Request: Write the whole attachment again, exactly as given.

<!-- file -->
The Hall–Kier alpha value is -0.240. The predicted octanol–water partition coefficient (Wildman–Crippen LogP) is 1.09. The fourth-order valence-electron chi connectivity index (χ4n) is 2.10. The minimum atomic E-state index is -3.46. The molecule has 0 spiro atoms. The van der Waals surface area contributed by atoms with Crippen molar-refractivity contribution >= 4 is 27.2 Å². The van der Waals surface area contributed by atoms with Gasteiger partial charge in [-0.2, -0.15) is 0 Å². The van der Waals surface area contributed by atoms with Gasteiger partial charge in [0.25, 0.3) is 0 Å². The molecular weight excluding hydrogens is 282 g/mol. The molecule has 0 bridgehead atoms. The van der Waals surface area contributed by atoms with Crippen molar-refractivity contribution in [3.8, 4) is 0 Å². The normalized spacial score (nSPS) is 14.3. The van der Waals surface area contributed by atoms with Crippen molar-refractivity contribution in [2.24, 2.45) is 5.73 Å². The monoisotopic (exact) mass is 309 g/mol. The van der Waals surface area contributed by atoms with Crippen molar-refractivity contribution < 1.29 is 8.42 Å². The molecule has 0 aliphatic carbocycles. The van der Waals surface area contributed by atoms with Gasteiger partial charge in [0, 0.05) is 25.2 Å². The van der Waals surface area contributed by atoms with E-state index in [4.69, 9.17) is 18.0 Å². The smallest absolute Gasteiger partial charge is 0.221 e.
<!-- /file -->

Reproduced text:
The Hall–Kier alpha value is -0.240. The predicted octanol–water partition coefficient (Wildman–Crippen LogP) is 1.09. The fourth-order valence-electron chi connectivity index (χ4n) is 2.10. The minimum atomic E-state index is -3.46. The molecule has 0 spiro atoms. The van der Waals surface area contributed by atoms with Crippen molar-refractivity contribution >= 4 is 27.2 Å². The van der Waals surface area contributed by atoms with Gasteiger partial charge in [-0.2, -0.15) is 0 Å². The van der Waals surface area contributed by atoms with Gasteiger partial charge in [0.25, 0.3) is 0 Å². The molecular weight excluding hydrogens is 282 g/mol. The molecule has 0 bridgehead atoms. The van der Waals surface area contributed by atoms with Crippen molar-refractivity contribution in [3.8, 4) is 0 Å². The normalized spacial score (nSPS) is 14.3. The van der Waals surface area contributed by atoms with Crippen molar-refractivity contribution in [2.24, 2.45) is 5.73 Å². The monoisotopic (exact) mass is 309 g/mol. The van der Waals surface area contributed by atoms with Crippen molar-refractivity contribution < 1.29 is 8.42 Å². The molecule has 0 aliphatic carbocycles. The van der Waals surface area contributed by atoms with Gasteiger partial charge in [0, 0.05) is 25.2 Å². The van der Waals surface area contributed by atoms with E-state index in [4.69, 9.17) is 18.0 Å². The smallest absolute Gasteiger partial charge is 0.221 e.